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Monday, February 12, 2007

Review: Black Friday

Black Friday (thriller)
Cast : Kay Kay Menon, Pavan Malhotra, Aditya Srivastava
Direction : Anurag Kashyap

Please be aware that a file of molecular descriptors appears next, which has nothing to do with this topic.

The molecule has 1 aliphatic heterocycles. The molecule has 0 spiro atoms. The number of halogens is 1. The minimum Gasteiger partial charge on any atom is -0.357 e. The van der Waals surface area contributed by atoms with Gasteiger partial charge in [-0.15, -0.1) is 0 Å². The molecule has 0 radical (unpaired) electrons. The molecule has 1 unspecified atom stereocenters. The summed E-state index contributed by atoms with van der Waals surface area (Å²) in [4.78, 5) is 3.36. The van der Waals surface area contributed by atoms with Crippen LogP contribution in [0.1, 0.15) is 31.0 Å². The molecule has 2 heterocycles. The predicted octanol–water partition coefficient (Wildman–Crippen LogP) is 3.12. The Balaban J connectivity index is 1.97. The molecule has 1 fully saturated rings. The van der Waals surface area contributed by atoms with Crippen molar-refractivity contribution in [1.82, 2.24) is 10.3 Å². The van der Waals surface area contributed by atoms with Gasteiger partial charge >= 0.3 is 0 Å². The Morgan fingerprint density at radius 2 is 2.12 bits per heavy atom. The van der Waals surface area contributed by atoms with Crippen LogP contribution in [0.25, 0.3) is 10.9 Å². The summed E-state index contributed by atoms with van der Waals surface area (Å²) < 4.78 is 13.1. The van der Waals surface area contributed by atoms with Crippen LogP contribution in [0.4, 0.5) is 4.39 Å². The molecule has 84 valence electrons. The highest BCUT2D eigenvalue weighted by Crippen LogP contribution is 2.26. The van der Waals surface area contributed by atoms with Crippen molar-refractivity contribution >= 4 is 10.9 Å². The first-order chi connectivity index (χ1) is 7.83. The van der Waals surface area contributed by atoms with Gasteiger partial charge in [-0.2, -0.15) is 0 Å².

Fourteen years later, India — and the world — can still feel the reverberations of the blasts that ripped apart the fabric of our ostensibly secular, seemingly tolerant, somewhat cosmopolitan society. The hammering of the pickforks atop the moss-laden dome of the Babri Masjid followed by the boom of kala sabun (black soap, the underworld code for RDX) in the overcrowded streets of Mumbai made sure that the scars of Indian misgovernance would never be forgotten. May be that is why Anurag Kashyap’s films don’t seem dated... despite taking up an incident that happened so long ago; despite remaining in the cans for almost two years since its completion. On the contrary, the menace still seems so real and so very frightening, almost like one more bomb waiting to explode in the face of our complacency. The penultimate shot of Tiger Memon (Pavan Malhotra) scowling down the Mumbai horizon as he flings his unstubbed cigarette over the city-line declaring: akkha Mumbai ko jala dalega , the vacant stares of the foot soldiers of politico-religious wars and the counter-terror tactics of the state (read police) that arbitrarily picks up suspects and tortures them through the cold red night light, rubbishing all claims to human rights violations, fills you with a chill. Who says the lessons of history have been learnt? The terror is still palpable. The peddlers of the politics of hate are still active. And the Indian state is still clueless as Black Fridays, Thursdays and Saturdays increasingly become a part of world and national politics. It was indeed a difficult film to make, yet the director has managed to grapple with all the loose threads and put them together in a composite whole. So much so, the film moves like a taut thriller, without ideology colouring the sepia frames. The camera penetrates through the dark and grimy interiors of a city which is quite literally a tinderbox, waiting to implode anytime. The plot of the 1993 bomb blasts is painstakingly recreated and the long list of characters in the transnational drama are given body and form. The ones that remain as key players are the investigating cop (Kay Kay Menon), Tiger Memon (Pavan Malhotra), the kingpin and Badshah Khan (Aditya Srivastava), his lieutenant who becomes an archetype for the misled, unemployed Muslim youth that is currently mushrooming in mofussil India. And yes, looming in the shadows, you can also ferret out the sepulchral silhouette of Dawood Bhai as he towers over his native city from distant Dubai. It's powerful, pointed and hard-hitting cinema that needs to be seen. Not for entertainment, but for soch-vichar. And no, let’s have no state, city, town, village, panchayat, self-appointed moral-political custodian acting as a super censor, this time please.

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